A two-year-old girl has become the youngest patient to benefit from a new technique to preserve the fertility of young cancer patients.
The therapy - carried out in the UK - could pave the way for very young cancer patients to put their "fertility on ice" while they undergo gruelling treatments, which can leave them infertile.
Experts have been perfecting techniques to preserve fertility in all age groups, and around 50 babies have been born worldwide following successful ovarian tissue freezing.
But there are currently very few options for younger girls who have not yet gone through puberty.
In the new research, experts at Oxford Fertility and Oxford University successfully managed to extract immature eggs from young girls, grow them in the lab until they were mature, and then quickly freeze them for a future date.
They also froze ovarian tissue with a view to potentially transplanting it back into the girls in the future, in the hope their bodies start producing their own eggs.
The two-pronged approach, which builds on expertise already established in Oxford, could enable young girls to bear their own children when they are older.
Professor Tim Child, from the University of Oxford and medical director of Oxford Fertility, said the technique offers patients and scientists "two bites of the cherry".
In the study, 15 young girls aged two to 17, and eight women aged 22 to 31, took part in the research between 2013 and 2015.
Ovarian tissue and immature eggs were removed, and the eggs matured in the lab using an established technique known as in vitro maturation (IVM).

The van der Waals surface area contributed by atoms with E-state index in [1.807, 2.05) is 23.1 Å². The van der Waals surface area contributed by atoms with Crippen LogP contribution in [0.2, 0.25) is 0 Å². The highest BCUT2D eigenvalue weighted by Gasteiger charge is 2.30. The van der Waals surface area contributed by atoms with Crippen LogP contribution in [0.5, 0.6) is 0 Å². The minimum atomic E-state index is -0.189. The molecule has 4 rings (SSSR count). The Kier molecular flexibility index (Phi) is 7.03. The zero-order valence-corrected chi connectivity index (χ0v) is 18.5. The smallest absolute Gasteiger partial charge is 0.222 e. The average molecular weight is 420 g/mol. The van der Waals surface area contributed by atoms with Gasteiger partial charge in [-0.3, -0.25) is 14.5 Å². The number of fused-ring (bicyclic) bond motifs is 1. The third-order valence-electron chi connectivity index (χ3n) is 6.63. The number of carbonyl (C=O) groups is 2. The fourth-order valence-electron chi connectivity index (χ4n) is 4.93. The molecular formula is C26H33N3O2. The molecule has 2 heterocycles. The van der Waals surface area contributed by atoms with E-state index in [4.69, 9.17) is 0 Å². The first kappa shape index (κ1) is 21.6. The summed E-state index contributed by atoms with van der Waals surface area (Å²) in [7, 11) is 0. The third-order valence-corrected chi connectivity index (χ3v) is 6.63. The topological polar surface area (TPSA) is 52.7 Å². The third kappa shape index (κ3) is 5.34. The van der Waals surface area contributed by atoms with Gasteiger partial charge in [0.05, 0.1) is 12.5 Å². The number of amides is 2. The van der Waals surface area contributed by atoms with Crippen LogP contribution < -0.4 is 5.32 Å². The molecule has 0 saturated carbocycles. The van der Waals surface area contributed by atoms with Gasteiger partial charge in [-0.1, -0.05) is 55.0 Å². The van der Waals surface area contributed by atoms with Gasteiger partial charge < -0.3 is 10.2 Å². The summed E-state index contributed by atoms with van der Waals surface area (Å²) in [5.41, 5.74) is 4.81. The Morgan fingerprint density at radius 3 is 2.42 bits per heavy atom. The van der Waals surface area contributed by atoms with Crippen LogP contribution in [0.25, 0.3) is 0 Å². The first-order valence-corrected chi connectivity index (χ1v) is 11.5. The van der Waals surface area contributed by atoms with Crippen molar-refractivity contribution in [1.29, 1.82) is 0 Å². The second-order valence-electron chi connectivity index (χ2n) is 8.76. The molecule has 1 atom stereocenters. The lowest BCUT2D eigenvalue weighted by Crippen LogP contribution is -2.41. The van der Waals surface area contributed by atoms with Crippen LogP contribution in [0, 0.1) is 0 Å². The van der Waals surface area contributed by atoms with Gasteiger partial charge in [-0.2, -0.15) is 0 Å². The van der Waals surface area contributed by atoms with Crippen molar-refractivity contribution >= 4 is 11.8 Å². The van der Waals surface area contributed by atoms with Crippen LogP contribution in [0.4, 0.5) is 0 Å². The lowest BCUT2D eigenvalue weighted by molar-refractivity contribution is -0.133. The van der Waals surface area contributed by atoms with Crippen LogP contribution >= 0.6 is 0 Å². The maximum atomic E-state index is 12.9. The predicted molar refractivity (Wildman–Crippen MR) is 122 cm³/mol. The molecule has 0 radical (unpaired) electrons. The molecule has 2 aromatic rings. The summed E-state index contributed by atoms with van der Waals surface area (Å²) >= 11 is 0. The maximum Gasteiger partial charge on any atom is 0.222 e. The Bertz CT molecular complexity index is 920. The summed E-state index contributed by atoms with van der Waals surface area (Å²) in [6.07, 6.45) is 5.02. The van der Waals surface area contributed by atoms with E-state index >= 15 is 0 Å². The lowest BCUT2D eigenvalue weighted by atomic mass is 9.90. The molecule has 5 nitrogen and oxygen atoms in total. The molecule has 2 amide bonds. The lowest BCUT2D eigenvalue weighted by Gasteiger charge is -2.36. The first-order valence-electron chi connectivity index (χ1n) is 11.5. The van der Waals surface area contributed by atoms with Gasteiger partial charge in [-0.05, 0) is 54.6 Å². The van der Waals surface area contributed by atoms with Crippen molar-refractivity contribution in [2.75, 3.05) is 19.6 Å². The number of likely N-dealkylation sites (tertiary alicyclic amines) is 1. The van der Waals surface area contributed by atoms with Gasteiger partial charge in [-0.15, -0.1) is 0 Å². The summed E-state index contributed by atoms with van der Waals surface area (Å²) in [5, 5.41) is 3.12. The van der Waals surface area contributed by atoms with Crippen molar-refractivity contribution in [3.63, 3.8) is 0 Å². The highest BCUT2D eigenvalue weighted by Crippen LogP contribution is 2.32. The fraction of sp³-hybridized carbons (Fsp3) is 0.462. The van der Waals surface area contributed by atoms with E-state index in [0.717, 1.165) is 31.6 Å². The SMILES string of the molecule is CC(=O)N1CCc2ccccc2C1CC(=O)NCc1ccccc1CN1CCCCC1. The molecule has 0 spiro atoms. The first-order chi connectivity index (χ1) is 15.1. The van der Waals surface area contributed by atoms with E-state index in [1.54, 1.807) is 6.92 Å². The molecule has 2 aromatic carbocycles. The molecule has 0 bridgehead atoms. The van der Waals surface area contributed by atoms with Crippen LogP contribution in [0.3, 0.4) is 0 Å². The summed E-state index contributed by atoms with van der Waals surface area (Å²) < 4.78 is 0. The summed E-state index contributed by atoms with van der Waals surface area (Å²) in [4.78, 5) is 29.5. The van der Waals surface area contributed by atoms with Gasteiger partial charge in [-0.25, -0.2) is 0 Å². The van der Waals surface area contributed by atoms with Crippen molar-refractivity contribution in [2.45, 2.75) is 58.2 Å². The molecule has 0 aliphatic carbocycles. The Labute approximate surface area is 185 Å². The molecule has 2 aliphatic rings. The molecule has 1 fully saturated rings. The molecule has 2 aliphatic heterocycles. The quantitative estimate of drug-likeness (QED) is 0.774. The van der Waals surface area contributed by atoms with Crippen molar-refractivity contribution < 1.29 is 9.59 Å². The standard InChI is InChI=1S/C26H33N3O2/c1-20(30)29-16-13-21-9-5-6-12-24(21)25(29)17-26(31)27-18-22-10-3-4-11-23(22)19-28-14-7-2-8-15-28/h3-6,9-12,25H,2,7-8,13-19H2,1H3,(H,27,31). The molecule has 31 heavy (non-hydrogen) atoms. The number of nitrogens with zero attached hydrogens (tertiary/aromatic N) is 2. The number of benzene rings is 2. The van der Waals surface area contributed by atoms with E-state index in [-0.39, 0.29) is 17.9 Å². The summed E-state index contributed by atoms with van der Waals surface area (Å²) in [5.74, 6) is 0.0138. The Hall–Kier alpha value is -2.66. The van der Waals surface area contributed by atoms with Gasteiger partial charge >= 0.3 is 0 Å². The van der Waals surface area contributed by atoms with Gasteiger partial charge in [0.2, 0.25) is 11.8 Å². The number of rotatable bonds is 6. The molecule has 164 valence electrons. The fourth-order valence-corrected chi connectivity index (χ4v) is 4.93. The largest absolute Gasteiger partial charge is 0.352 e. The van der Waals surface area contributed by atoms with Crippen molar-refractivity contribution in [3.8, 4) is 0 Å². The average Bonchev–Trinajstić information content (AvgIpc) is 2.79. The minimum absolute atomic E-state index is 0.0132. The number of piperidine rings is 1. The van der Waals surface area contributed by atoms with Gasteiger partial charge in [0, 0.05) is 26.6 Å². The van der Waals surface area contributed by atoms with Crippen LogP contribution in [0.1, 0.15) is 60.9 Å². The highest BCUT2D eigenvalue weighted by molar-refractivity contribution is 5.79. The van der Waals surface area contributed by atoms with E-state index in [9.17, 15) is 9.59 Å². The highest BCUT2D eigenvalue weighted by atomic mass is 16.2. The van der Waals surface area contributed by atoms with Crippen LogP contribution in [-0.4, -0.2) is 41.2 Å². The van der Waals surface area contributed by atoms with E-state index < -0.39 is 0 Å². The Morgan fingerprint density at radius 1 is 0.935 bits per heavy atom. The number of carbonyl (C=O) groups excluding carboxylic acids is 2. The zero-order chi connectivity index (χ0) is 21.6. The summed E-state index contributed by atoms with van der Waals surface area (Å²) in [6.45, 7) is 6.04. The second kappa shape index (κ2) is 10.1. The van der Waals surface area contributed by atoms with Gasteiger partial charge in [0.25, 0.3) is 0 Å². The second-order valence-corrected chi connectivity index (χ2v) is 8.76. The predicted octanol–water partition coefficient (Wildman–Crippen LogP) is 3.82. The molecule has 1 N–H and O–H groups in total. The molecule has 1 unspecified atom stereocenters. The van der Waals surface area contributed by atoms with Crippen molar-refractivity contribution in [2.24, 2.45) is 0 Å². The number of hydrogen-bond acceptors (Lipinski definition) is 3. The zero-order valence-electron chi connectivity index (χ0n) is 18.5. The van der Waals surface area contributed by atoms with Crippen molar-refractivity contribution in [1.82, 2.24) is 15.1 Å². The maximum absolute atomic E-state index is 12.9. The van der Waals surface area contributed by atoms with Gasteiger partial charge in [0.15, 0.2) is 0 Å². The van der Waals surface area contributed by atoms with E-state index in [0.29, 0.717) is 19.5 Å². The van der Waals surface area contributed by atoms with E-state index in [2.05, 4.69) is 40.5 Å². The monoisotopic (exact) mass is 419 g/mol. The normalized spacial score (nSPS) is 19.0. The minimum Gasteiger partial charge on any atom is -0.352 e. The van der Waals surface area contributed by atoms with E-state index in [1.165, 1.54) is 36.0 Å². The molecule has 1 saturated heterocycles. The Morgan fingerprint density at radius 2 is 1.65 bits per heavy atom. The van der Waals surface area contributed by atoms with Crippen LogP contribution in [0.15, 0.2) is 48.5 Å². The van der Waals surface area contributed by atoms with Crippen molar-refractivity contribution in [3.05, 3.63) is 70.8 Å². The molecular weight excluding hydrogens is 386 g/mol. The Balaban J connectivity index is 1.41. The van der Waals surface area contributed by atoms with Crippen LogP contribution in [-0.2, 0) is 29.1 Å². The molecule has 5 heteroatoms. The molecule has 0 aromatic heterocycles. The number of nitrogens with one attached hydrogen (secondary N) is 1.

The resulting mature eggs and the tissue were then frozen by scientists.
Experts were able to extract immature eggs in 80% of the children and 75% of the women in the group, and managed to freeze 60% of the girls' mature eggs and 40% of those in the women.
IVM has the advantage of avoiding the risk that potentially cancerous cells are reintroduced to a woman at a later date.
Prof Child said: "If we're looking at fertility preservation in adolescent or pre-pubertal girls, then, around the world in general, not a lot can be done for them.
"In Oxford, we have taken a belt-and-braces approach.
"During the procedure - which is a laparoscopy - some ovarian tissue is removed and some of the cortex of the ovary is removed. At that point, other fertility centres would just freeze the tissue. But what we do is look at the tissue down the microscope and we look for the immature follicles that contain immature eggs.
"This is the same as we would do with normal IVM.
"We then use a needle to aspirate the immature eggs out, mature the eggs for 24 to 48 hours and then once mature, we freeze those eggs. They are fully formed at this point."
Prof Child said it was not yet known whether the technique would be more successful than tissue freezing alone, but the team "have good reason" to think it would work.
"It's two bites of the cherry - we freeze the tissue and freeze the matured eggs," he said.
He said the two-year-old girl, who cannot be named, was "definitely the youngest" to have eggs frozen using IVM.
He added that the "holy grail of fertility preservation" is being able to grow and freeze lots of eggs, and research was currently ongoing that suggests researchers will be able to grow "almost countless eggs from frozen ovarian tissue" in the future.
He said: "But, at the moment, all we can say is there have been births from ovarian tissue transplanted back into woman. We've also had births from IVM so there's no reason not to think we would have success from this new technique."
The findings were presented at the European Society of Human Reproduction and Embryology (Eshre) conference in Helsinki.